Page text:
Researchers at the Oregon Health Sciences University (just a few miles from my house) have been studying the science of shivering.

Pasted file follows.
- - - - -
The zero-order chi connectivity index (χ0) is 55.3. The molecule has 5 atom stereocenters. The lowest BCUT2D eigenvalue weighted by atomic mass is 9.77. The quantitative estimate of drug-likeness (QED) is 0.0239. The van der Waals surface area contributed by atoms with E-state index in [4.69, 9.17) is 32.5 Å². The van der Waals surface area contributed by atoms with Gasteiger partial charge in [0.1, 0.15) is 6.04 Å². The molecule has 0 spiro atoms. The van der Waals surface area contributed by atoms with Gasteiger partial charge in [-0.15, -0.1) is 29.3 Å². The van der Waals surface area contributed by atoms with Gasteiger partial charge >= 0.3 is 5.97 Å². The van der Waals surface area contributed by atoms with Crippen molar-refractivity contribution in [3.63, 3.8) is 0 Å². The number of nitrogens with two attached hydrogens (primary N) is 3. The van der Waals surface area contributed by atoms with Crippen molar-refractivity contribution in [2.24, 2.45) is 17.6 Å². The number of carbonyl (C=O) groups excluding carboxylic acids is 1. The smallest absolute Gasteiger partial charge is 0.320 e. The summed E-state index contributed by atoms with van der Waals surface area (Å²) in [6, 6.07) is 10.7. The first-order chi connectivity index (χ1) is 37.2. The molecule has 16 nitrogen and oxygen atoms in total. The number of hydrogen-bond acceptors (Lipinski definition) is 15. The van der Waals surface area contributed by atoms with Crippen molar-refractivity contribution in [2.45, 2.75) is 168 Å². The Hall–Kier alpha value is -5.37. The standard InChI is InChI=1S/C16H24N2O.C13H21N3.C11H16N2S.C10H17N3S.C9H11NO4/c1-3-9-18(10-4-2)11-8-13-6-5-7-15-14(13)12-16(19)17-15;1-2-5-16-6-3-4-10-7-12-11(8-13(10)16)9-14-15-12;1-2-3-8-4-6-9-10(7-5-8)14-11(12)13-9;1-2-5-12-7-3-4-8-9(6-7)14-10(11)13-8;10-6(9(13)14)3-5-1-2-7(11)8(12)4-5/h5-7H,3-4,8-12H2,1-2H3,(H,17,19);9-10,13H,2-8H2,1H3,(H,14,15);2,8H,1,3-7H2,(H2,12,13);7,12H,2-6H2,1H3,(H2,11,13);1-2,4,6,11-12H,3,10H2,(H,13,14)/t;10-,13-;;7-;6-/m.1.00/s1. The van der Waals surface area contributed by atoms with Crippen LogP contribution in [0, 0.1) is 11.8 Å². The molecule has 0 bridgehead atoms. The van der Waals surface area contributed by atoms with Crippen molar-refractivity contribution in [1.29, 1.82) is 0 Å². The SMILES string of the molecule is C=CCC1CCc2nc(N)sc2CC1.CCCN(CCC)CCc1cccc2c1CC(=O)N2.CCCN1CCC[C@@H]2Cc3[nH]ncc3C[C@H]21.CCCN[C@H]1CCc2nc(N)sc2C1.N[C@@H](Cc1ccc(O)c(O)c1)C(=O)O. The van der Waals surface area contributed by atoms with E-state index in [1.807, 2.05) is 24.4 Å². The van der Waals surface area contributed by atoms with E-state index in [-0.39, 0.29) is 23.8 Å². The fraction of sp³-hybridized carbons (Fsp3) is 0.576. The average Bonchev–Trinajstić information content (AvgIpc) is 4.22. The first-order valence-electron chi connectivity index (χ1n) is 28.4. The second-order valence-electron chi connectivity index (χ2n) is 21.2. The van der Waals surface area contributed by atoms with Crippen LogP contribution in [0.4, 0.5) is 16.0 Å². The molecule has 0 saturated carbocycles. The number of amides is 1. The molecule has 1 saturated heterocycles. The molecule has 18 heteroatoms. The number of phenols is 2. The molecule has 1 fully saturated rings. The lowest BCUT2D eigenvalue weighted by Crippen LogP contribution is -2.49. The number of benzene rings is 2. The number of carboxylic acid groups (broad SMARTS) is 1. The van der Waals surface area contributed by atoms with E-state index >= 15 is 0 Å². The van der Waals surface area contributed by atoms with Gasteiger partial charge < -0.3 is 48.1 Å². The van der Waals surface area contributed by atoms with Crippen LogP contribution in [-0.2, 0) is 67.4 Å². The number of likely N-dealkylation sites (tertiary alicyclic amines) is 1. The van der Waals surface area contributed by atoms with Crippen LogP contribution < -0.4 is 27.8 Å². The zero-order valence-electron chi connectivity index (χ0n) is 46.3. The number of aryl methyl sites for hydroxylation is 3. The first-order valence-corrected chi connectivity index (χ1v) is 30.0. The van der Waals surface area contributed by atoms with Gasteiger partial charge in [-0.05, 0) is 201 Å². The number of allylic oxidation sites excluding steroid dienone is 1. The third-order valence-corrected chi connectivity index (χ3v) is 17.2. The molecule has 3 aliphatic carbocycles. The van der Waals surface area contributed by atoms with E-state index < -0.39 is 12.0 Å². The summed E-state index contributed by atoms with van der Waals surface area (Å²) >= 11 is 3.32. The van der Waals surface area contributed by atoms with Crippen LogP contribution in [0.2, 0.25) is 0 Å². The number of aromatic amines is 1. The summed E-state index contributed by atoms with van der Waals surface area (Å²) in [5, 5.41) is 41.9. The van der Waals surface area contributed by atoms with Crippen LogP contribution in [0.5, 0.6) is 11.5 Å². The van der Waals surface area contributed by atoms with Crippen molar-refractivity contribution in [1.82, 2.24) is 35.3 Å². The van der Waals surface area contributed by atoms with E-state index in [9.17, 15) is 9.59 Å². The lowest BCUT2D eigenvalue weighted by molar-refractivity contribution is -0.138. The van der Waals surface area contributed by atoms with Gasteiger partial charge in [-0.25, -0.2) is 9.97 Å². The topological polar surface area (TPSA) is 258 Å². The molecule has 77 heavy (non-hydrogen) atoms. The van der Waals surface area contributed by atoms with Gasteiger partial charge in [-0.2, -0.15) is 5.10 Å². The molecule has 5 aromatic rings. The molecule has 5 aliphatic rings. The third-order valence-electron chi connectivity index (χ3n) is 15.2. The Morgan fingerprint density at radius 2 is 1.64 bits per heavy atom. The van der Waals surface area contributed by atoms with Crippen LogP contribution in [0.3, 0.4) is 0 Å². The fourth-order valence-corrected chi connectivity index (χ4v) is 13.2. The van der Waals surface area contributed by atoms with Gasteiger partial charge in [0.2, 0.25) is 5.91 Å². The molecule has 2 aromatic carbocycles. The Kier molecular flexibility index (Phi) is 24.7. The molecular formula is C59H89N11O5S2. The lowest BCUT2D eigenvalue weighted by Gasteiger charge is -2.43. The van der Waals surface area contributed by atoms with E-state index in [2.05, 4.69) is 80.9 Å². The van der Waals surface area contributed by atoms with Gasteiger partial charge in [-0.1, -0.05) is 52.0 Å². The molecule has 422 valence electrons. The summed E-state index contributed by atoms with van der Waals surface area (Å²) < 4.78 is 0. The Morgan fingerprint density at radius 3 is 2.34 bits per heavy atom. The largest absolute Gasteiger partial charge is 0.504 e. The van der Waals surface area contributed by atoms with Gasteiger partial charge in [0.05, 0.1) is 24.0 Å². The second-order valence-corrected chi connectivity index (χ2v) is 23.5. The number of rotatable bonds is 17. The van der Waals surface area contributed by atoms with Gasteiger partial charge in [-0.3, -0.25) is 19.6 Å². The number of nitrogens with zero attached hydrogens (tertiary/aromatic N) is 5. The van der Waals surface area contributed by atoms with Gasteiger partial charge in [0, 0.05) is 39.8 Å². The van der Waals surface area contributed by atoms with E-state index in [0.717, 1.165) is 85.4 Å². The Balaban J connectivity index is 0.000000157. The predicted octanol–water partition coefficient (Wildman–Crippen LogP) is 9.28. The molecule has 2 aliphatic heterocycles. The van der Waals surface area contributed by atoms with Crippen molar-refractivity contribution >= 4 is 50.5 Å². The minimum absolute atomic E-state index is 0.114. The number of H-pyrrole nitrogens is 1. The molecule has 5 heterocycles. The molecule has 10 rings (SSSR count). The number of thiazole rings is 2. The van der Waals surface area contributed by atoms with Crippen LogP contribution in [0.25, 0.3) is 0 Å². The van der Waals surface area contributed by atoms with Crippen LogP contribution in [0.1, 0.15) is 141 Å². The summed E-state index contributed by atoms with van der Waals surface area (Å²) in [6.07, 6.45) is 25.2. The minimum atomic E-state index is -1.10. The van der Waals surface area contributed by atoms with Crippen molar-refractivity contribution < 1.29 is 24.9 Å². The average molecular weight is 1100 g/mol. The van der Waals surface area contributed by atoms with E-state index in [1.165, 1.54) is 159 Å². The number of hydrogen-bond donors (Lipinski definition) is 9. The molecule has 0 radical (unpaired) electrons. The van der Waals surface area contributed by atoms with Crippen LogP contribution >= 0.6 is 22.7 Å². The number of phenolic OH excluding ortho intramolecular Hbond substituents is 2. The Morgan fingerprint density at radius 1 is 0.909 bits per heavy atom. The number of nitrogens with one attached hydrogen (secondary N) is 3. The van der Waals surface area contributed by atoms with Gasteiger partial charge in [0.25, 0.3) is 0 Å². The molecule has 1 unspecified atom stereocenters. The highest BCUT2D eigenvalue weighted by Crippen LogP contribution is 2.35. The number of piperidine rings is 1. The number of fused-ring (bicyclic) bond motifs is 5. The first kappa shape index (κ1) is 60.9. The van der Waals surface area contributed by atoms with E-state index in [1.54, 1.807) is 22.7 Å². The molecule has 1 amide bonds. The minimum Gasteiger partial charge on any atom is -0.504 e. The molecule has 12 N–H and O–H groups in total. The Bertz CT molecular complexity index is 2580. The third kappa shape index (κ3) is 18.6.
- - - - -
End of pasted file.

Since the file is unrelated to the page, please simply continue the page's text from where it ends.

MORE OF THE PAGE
“Shivering, which is actually heat production in skeletal muscles, requires quite a bit of energy and is usually the last strategy the body uses to maintain its internal temperature to survive in a severe cold environment. Other strategies to defend against the cold, such as reducing heat loss to the environment by restricting blood flow to the skin, also appear to be controlled by the sensory mechanism that we found,” explained Kazuhiro Nakamura, Ph.D., an OHSU Fellow for Research Abroad from the Japan Society for the Promotion of Science. He published the research along with his colleague Shaun Morrison, Ph.D., a senior scientist. “One fascinating aspect of this study is that it shows the sensory pathway for shivering, which can be thought of as brain wiring, is parallel to but not the same as the sensory pathway for conscious cold detection. In other words, your body is both consciously and subconsciously detecting the cold at the same time using two different but related sensory systems.”